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Book review - Rusty Young - Marching Powder

Updated on March 8, 2011

This book was written by Rusty Young, a young journalist from Sydney, Australia. The book was first published in 2002, but still remains very popular. Especially with the young backpacker crowd it is in high demand. This is of course due to the absolutely unbelievable true story, and because many people who visit South America like to read up on it.

The book is about Thomas McFadden, an international drug trafficker. When he gets caught with several kilos of cocaine in the Bolivian La Paz airport, he is send to the San Pedro prison of La Paz. This is the most peculiar prison though. First of all you have to pay an entrance fee, and then you have to buy your own cell. The prison system is corrupt as can be and everything revolves around money. And as long as you keep the guards happy, meaning keep sending lots of money their way, the prisoners can do whatever they like. The prison is divided up in several living sections, rated with stars according to their luxury. Some prisoners have apartments of several rooms, or several stories to themselves. Others have their wives and children live with them. The wives and children are free to walk in and out of prison as they please, to go to school and do some shopping. Many prisoners have opened little shops or restaurants to earn their keep. And of course drugs are a big part of the prison life. The best and purest cocaine in Bolivia is actually produced in San Pedro.

Rusty Young spends four months in prison with Thomas McFadden in order to interview him and to really experience the prison life for himself. Thomas tells him all about his life and shows him around the prison. Amongst other things Thomas has a little business as a tour guide. Western visitors come to the prison and he shows them around. But prison life isn’t all that great, it is still a prison full of criminals. These people are tough and some will do anything to survive. Thomas’s story is remarkable and very well told.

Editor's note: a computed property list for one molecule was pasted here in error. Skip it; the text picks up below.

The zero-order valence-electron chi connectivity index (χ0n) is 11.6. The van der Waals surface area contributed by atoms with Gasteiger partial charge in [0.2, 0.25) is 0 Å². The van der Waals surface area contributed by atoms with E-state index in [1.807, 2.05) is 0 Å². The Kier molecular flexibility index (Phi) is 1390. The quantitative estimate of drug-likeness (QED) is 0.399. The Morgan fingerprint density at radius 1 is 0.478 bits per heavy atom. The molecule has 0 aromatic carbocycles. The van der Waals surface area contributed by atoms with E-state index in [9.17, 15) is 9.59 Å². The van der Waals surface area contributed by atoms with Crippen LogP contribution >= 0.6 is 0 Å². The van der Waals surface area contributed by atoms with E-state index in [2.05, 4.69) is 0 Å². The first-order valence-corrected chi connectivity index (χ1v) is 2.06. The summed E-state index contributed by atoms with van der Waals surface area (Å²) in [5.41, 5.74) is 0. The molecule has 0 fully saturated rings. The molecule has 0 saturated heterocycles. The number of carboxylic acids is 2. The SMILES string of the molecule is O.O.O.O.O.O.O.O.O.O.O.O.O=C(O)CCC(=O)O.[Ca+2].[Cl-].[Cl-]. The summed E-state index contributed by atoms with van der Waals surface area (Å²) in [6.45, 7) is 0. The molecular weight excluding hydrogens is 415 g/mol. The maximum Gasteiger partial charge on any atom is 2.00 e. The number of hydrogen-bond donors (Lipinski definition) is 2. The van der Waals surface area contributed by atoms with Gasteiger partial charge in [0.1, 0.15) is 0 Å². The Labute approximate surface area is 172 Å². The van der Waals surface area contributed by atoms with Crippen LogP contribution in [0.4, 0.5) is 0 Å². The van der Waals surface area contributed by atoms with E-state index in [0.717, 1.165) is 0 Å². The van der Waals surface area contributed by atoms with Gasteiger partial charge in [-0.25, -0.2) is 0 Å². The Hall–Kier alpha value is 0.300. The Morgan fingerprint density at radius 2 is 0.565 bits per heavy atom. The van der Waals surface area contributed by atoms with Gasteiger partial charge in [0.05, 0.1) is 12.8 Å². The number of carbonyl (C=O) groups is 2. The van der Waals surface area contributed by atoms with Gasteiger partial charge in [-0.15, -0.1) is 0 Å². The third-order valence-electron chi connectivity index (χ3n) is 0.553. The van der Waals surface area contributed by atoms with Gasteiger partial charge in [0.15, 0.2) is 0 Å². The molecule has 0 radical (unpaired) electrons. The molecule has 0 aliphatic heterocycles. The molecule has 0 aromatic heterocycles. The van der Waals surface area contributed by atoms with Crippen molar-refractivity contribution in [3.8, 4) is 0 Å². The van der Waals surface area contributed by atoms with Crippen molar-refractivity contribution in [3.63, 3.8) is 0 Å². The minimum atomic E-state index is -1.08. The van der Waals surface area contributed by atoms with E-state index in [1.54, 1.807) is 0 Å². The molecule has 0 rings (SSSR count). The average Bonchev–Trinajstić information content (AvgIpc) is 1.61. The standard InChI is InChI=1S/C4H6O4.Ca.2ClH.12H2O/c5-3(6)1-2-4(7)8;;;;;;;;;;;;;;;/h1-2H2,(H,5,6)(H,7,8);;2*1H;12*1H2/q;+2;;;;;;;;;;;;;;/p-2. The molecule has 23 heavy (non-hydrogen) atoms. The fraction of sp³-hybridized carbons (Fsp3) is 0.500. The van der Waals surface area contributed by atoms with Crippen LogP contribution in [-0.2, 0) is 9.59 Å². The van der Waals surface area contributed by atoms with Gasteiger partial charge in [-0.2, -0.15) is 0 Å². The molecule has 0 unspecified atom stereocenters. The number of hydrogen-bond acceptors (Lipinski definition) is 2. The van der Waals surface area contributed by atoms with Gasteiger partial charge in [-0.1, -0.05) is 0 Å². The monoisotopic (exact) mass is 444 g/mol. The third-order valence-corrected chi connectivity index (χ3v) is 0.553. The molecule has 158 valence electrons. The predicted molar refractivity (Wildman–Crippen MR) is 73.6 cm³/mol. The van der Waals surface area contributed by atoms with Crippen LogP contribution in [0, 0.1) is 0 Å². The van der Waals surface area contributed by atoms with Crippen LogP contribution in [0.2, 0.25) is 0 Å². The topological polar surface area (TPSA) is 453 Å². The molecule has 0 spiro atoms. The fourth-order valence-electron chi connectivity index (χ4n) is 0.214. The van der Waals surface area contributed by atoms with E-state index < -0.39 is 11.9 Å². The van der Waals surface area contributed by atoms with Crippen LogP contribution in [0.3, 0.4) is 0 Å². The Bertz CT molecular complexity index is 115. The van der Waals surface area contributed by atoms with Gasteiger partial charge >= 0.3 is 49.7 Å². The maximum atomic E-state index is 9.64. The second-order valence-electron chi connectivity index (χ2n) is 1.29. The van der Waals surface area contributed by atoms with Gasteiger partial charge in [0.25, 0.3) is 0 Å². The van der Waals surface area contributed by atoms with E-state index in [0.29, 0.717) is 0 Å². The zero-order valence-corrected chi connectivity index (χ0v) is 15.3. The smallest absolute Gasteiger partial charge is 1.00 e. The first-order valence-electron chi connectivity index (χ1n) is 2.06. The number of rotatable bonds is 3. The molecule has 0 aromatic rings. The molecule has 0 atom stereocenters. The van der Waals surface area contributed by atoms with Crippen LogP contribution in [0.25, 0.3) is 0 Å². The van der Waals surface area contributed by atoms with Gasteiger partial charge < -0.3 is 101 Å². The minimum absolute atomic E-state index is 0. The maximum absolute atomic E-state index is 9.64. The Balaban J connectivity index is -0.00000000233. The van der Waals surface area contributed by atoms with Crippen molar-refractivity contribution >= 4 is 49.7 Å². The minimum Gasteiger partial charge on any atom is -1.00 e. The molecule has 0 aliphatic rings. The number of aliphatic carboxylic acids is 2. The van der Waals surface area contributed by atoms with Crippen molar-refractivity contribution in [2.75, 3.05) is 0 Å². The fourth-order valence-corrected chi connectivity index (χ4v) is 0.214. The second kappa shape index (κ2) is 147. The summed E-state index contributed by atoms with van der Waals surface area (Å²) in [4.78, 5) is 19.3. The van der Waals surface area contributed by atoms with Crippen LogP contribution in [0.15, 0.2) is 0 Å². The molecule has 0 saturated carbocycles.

Thomas really comes alive through Rusty’s writing and you feel you are in there with him. He tells it as it is. His experiences, his highs and his lows. How he deals with being imprisoned and with the weird system. He tells you about friends he made and lost, and about his enemies. His traumas and all the drugs that seems to be all around all the time. The fact that this is a real story gives it even more power. This is definitely a great read. Nowadays there are quite a few books around of Westerners imprisoned in third world prisons, but this was one of the first, and definitely the best one I’ve read so far.

So what are you waiting for? Get it now! It is also a great read if you have never been or will never go to Bolivia!

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    • Mieka profile image
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      Mieka 7 years ago

      Thanks LyndaPringle! It is very interesting and shocking, and a very good read. But Marching Powder was written in 2002, so lets hope things have changed by now :)

    • lyndapringle profile image

      Lynda Pringle 7 years ago from Austin, Texas

      I really enjoyed reading this review. I am going to definitely buy this one if I can't find it in the library. I do hear that the Bolivian and Peruvian prisons are nasty. However, I guess the saying that money solves all problems is true as it seems to be the case with the prisoners in this prison. Such luxuries would be an abomination in Texas prisons.

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      Top Ten 7 years ago

      Yeah, one of the best prison reads out there. It sort of trails off a little during the trial, but the rest is a sprawl of ups and downs in San Pedro. Brad Pitt's production company are working on the Marching Powder film - http://www.tuppencemagazine.co.uk/Tuppence_Magazin... - too, so it will be interesting to see if they can convey the same intensity as the book.

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